A Murmuration of Starlings

Even the names in the murmured phrase,

murmuration of starlings,

“murmuration,”

“starlings,”

the two words flowing as one . . .

Excerpt From Wired Magazine, 2011:

What makes possible the uncanny coordination of these murmurations, as starling flocks are so beautifully known? Until recently, it was hard to say. Scientists had to wait for the tools of high-powered video analysis and computational modeling. And when these were finally applied to starlings, they revealed patterns known less from biology than cutting-edge physics.

Starling flocks, it turns out, are best described with equations of “critical transitions” — systems that are poised to tip, to be almost instantly and completely transformed, like metals becoming magnetized or liquid turning to gas. Each starling in a flock is connected to every other. When a flock turns in unison, it’s a phase transition.

At the individual level, the rules guiding this are relatively simple. When a neighbor moves, so do you. Depending on the flock’s size and speed and its members’ flight physiologies, the large-scale pattern changes. What’s complicated, or at least unknown, is how criticality is created and maintained.

It’s easy for a starling to turn when its neighbor turns — but what physiological mechanisms allow it to happen almost simultaneously in two birds separated by hundreds of feet and hundreds of other birds? That remains to be discovered, and the implications extend beyond birds. Starlings may simply be the most visible and beautiful example of a biological criticality that also seems to operate in proteins and neurons, hinting at universal principles yet to be understood.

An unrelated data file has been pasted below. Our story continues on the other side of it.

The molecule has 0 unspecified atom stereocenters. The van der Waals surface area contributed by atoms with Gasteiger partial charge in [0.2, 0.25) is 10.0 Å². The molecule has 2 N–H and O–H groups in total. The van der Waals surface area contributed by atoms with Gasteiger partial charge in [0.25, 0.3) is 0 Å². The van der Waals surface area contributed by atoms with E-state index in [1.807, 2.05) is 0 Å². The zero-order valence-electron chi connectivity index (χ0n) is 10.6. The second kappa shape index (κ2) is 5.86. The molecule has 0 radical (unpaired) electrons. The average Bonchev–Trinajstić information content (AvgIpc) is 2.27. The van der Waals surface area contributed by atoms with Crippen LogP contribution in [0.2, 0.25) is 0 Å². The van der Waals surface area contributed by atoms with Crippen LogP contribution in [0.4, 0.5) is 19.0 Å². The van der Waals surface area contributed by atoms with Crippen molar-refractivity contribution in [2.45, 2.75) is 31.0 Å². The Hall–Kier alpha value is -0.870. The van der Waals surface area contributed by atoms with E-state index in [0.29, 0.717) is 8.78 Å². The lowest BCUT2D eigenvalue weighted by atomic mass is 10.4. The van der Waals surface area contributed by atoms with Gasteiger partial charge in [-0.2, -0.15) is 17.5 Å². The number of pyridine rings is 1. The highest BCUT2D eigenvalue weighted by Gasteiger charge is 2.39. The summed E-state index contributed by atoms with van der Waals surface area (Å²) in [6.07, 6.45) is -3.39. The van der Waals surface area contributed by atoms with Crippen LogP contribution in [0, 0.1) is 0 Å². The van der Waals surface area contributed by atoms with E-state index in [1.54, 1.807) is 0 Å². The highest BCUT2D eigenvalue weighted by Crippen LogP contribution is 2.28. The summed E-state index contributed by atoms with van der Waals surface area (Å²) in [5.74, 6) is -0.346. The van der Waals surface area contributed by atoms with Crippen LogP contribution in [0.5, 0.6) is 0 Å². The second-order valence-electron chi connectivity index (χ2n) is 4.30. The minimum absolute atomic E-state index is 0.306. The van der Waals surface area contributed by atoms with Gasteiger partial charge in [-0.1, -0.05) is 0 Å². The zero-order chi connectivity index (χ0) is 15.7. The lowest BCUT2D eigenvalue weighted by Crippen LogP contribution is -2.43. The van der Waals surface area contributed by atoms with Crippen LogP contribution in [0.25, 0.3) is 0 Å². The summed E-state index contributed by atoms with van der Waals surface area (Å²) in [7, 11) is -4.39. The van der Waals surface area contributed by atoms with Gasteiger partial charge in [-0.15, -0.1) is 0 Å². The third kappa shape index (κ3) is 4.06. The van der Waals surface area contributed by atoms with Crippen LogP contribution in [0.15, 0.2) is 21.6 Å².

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0 Responses to A Murmuration of Starlings

  1. Bill Chisholm says:

    Interesting that on the morning of this post… as I stepped out of the tub.. the air was suddenly filled with starlings.. they weren’t in the Escher like clouds, but flying closer to the ground, landing in the Russian olives and then on some signal flying off… there was more singularity to the process than you see in the high flying tango.

    A few years back driving by one of those livestock concentration camps, known in these parts as CAFOs or industrial dairies… a flock of starlings suddenly lifted off the ground and smashed into my van… what a shock.. feathers and carcasses everywhere. Someone missed a call.

    I have seen robins fly in smaller groups, maybe 20 or so birds and move with a similar one mindedness. Not long ago doing some construction at a farm.. I saw a flight of robins lift off as a cloud, they were joined for a few moments by some pigeons that moved in the same flow.

    Ducks and geese are a daily sight…. the ducks coming into land often bump into each other, though it doesn’t seem to impact their flight.

    Maybe it all has to do with some energy field developed in the cloud of flight.

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